The initial British attack was directed against the North Carolina militia, who formed a defensive line behind a rail fence. The attack was successful, but soon the British left wing found itself threatened on its flank.
The British left wing was led by Lieutenant-Colonel James Webster and consisted of the 23rd and 33rd regiments, supported by British Guards and Hessian jaegers.
According to Charles Stedman (British officer and later historian), Webster found “the left of the thirty-third regiment exposed to a heavy fire from the right wing of the enemy, which greatly out-flanked him …” 
Webster’s assailants came from a corps of cavalry, light infantry, and riflemen commanded by Lieutenant-Colonel William Washington. Early in the fighting a picked body of the riflemen were dispatched to skirmish with the British. This group (about 50 men) were led by Major John Callaway of Virginia. According to one rifleman, the men gave “the Enemys left Flank four or five destructive fires [before] the Major ordered a Retreat”.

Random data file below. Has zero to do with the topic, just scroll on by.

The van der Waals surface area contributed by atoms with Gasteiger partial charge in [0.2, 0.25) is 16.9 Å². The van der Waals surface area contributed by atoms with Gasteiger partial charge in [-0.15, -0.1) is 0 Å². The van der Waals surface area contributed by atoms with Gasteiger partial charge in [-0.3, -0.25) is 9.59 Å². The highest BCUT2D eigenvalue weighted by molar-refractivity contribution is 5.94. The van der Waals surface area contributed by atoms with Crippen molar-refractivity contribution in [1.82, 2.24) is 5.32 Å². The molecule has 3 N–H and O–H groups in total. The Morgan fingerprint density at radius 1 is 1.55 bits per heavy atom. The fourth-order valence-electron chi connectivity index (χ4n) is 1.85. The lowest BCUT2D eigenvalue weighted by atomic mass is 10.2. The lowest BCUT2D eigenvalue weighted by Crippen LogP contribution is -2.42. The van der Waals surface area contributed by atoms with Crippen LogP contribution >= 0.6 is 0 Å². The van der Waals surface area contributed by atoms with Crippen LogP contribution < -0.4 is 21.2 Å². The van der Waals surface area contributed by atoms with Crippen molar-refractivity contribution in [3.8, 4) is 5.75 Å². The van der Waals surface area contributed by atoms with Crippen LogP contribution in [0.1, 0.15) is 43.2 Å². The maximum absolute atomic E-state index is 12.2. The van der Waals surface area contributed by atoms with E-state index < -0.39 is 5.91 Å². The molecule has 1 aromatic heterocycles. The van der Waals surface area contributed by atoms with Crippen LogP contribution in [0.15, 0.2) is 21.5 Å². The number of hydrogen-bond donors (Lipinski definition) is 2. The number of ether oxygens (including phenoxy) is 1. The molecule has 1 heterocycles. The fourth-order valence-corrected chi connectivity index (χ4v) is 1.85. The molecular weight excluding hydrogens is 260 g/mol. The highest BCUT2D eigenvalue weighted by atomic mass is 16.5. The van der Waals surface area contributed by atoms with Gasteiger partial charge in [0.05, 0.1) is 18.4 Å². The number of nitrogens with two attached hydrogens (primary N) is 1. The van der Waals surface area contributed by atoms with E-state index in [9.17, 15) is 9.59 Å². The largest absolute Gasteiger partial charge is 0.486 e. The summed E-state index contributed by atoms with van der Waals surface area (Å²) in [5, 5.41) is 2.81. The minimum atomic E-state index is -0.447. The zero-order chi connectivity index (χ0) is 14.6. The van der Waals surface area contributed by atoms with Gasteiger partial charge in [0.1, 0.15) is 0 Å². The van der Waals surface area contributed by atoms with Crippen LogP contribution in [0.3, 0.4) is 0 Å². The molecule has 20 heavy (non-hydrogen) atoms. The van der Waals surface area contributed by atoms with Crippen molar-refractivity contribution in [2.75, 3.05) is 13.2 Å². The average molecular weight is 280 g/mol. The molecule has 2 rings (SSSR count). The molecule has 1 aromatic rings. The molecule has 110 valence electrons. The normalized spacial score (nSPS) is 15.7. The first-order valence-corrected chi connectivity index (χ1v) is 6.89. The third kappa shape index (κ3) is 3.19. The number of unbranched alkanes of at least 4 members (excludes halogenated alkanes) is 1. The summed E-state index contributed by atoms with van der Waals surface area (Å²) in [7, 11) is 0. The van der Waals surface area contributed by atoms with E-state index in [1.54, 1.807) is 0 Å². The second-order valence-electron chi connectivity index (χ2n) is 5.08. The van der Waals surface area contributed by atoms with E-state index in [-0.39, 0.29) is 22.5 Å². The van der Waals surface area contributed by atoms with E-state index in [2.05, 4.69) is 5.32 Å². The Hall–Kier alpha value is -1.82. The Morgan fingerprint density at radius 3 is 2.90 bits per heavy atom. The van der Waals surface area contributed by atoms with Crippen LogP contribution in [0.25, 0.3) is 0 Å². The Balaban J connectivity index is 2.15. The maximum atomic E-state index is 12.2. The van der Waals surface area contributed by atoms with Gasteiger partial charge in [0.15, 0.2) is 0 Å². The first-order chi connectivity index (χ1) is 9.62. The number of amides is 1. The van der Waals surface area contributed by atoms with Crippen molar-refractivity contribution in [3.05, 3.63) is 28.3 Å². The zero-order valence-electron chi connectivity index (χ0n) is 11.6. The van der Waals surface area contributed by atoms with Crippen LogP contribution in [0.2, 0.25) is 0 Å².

Stedman noted that Webster “changed his front to the left…. [and] moving to the left with the thirty-third regiment, supported by the light-infantry of the guards, and the yagers, routed and put to flight the right wing of the enemy…” 
However, the American retreat came only after a stubborn defense.
James Collins, who was with a part of the North Carolina militia, recalled that “He, with most of his company stood till they got four fires” 
Sergeant-Major William Seymour of the Delaware light infantry wrote that:
“our riflemen and musquetry behaved with great bravery, killing and wounding great numbers of the enemy. Colonel Washington’s Light Infantry on the right flank was attacked by three British regiments, in which they behaved with almost incredible bravery …” 
The first American line retreats before the British infantry. In the background are Virginian militia from the brigades of Brigadier-General Robert Lawson and Brigadier-General Edward Stevens. The 33rd Regiment of Foot (red and white flag) attacks Lynch’s riflemen while British Guards and Jaegers (bottom and right) come up to reinforce the British line.
The 33rd Foot, wheeling to the left, confronts Continental light infantry.
1. Charles Stedman. (1794). The History of the Origin, Progress, and Termination of the American War, Vol. 2.
4. William Seymour (1896). A journal of the southern expedition: 1780-1783. Papers of the Historical Society of Delaware, 15, 3-42.
The three British "regiments" possibly refer to be the 33rd Foot, the Hessian jaegers, and the Guards' light infantry company.